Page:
DYW Contestants deliver diapers to Salvation Army
by DELANEY WALKER, Banner Staff Writer
Jul 16, 2013 | 3553 views | 0 0 comments | 27 27 recommendations | email to a friend | print
DYW aids the community
TENNESSEE’S DISTINGUISHED YOUNG WOMEN contestants carry the diapers they bought before this week into the Salvation Army’s Inman Street Coffeehouse. The diapers will go to the Salvation Army’s Diaper Bags for Hope program. Tennessee DYW Chairman Kay Free suggested the act of service was a good fit because the program’s head sponsor, Brenda Lawson, also runs Diaper Love, a local nonprofit. Banner photo, DELANEY WALKER
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A wave of hot pink overtook the Salvation Army’s Inman Street Coffeehouse Monday night as Distinguished Young Women contestants dropped off armfuls of diapers.

The much-needed baby staple is set to help replenish the Salvation Army’s Diaper Bags for Hope supplies. Tennessee’s DYW chairman Kay Free said the program was a good fit.

“Salvation Army does so much for people who are underprivileged and do not have diapers for their children. So this is an easy place to come for those,” Free said. “... It was an easy one for us to do. It is difficult for these girls to bring a lot of things, so diapers were an easy purchase.”

Tennessee’s DYW head sponsor, Brenda Lawson, has also been known to provide for the Salvation Army program through her nonprofit Diaper Love. Contestants were encouraged to order a complimentary drink prior to a tour around SA headquarters.

Rebecca Hilleary, DYW of Rhea County, said the coffee was much appreciated after the daylong rehearsals.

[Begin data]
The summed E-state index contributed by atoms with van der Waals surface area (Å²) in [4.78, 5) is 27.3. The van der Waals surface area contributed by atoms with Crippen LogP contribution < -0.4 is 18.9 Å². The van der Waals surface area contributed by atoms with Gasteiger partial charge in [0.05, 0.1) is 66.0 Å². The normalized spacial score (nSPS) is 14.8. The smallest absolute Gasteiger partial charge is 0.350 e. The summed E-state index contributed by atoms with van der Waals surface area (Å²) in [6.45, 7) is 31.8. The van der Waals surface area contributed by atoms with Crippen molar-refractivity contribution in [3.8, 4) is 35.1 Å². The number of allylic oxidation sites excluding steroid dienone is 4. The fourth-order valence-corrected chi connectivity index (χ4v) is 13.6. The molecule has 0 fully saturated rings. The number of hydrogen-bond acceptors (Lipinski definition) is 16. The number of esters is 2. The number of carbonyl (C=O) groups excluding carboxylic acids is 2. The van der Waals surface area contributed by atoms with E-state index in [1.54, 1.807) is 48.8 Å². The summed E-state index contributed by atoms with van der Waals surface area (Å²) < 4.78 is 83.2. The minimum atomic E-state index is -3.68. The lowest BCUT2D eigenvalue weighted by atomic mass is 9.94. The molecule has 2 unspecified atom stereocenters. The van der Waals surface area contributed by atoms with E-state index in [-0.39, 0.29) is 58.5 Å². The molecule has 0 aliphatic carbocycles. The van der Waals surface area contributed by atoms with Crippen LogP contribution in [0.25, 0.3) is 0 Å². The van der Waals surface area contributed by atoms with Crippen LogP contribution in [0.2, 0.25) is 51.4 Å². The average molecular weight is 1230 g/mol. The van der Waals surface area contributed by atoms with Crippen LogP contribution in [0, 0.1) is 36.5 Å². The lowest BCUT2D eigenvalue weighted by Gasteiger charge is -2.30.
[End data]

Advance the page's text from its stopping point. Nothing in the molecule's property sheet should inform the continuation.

Contestants reported to the Dixon Center for rehearsals at 8:30 a.m. They practiced their routines for fitness, dance and self-expression. Free explained the girls were excited to see the sunshine as they had been inside all day.

Hilleary described her enjoyment of the program while sitting down with Marion County’s Summer Lee Calhoun and Loudon County’s Savannah Moua.

“It is really such an amazing experience. All of these girls are so wonderful inside and out. They are all talented, confident and bold,” Hilleary said. “They all have such loving hearts to go out into the community and serve.”

Calhoun put into perspective what it means to be surrounded by bold, confident and talented girls.

“It is nice to be competing with girls who have already been through this with their counties, so they are already at a higher level,” Calhoun said. “We are meeting other people who have just as good of talents as we do.”

She said she was looking forward to seeing who would win the competition and promised scholarship money.

Hilleary expects the whole week to be an amazing experience.

“We not only get to spend every day with a great group of girls, but most every day we are here we get to go out into the community and volunteer,” Hilleary said. “I really think that is where the true spirit of the former Junior Miss, Distinguished Young Women now, is.”

Continued Hilleary, “Whenever you volunteer, you not only give your services, but you get so much in return.”

Forgey expressed her thanks for the contestants’ generosity with Monday’s act of service.

“This will help replenish our supply. We need more than we can get. There are young mothers out there and they are just learning how to take care of a baby,” the Salvation Army’s Ruthie Forgey said. “They come and they are young and they are scared.”

She explained the summer months are lean for the program, which also offers counseling and life skills classes.

“We are very grateful and very thankful for the Distinguished Young Women who were generous enough with their time and with their intentions to us tonight,” Forgey said. “More than us are the babies who will be diapered thanks to their generosity and kindness.”